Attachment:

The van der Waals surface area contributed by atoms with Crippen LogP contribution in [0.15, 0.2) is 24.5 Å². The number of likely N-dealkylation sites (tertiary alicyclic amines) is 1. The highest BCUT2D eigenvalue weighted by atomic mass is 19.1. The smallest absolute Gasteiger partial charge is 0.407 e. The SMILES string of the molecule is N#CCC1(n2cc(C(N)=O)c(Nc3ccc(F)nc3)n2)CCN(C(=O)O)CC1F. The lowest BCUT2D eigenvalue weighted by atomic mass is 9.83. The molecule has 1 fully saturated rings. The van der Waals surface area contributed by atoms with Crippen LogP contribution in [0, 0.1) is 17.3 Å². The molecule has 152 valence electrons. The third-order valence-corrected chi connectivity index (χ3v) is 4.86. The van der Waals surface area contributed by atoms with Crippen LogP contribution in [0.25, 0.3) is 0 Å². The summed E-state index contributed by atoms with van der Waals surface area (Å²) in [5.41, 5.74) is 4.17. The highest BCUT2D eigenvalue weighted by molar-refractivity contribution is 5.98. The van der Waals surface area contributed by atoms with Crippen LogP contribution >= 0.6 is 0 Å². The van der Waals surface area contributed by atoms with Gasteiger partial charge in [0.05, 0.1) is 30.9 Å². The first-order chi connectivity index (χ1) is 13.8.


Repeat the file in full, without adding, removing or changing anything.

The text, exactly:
The van der Waals surface area contributed by atoms with Crippen LogP contribution in [0.15, 0.2) is 24.5 Å². The number of likely N-dealkylation sites (tertiary alicyclic amines) is 1. The highest BCUT2D eigenvalue weighted by atomic mass is 19.1. The smallest absolute Gasteiger partial charge is 0.407 e. The SMILES string of the molecule is N#CCC1(n2cc(C(N)=O)c(Nc3ccc(F)nc3)n2)CCN(C(=O)O)CC1F. The lowest BCUT2D eigenvalue weighted by atomic mass is 9.83. The molecule has 1 fully saturated rings. The van der Waals surface area contributed by atoms with Crippen LogP contribution in [0, 0.1) is 17.3 Å². The molecule has 152 valence electrons. The third-order valence-corrected chi connectivity index (χ3v) is 4.86. The van der Waals surface area contributed by atoms with Crippen LogP contribution in [0.25, 0.3) is 0 Å². The summed E-state index contributed by atoms with van der Waals surface area (Å²) in [5.41, 5.74) is 4.17. The highest BCUT2D eigenvalue weighted by molar-refractivity contribution is 5.98. The van der Waals surface area contributed by atoms with Crippen LogP contribution >= 0.6 is 0 Å². The van der Waals surface area contributed by atoms with Gasteiger partial charge in [0.05, 0.1) is 30.9 Å². The first-order chi connectivity index (χ1) is 13.8.